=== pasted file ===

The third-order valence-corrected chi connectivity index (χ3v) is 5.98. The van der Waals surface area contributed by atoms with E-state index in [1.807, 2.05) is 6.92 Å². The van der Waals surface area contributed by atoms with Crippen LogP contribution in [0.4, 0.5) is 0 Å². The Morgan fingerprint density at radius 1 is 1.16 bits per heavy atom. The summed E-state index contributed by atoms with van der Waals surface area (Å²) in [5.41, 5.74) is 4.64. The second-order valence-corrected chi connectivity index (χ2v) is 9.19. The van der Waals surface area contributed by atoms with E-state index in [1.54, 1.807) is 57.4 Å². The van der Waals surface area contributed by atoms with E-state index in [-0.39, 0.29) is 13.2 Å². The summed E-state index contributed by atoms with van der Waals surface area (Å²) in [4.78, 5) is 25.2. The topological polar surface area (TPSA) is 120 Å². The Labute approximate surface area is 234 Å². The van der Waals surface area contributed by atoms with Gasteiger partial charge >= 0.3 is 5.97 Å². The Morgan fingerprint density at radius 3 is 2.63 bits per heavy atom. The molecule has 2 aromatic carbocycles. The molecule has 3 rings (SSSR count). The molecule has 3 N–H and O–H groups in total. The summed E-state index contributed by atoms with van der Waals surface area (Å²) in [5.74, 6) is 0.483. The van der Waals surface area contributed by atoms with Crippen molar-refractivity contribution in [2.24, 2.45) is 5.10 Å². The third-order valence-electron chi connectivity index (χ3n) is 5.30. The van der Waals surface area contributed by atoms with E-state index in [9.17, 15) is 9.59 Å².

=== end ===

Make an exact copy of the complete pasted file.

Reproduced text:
The third-order valence-corrected chi connectivity index (χ3v) is 5.98. The van der Waals surface area contributed by atoms with E-state index in [1.807, 2.05) is 6.92 Å². The van der Waals surface area contributed by atoms with Crippen LogP contribution in [0.4, 0.5) is 0 Å². The Morgan fingerprint density at radius 1 is 1.16 bits per heavy atom. The summed E-state index contributed by atoms with van der Waals surface area (Å²) in [5.41, 5.74) is 4.64. The second-order valence-corrected chi connectivity index (χ2v) is 9.19. The van der Waals surface area contributed by atoms with E-state index in [1.54, 1.807) is 57.4 Å². The van der Waals surface area contributed by atoms with E-state index in [-0.39, 0.29) is 13.2 Å². The summed E-state index contributed by atoms with van der Waals surface area (Å²) in [4.78, 5) is 25.2. The topological polar surface area (TPSA) is 120 Å². The Labute approximate surface area is 234 Å². The van der Waals surface area contributed by atoms with Gasteiger partial charge >= 0.3 is 5.97 Å². The Morgan fingerprint density at radius 3 is 2.63 bits per heavy atom. The molecule has 2 aromatic carbocycles. The molecule has 3 rings (SSSR count). The molecule has 3 N–H and O–H groups in total. The summed E-state index contributed by atoms with van der Waals surface area (Å²) in [5.74, 6) is 0.483. The van der Waals surface area contributed by atoms with Crippen molar-refractivity contribution in [2.24, 2.45) is 5.10 Å². The third-order valence-electron chi connectivity index (χ3n) is 5.30. The van der Waals surface area contributed by atoms with E-state index in [9.17, 15) is 9.59 Å².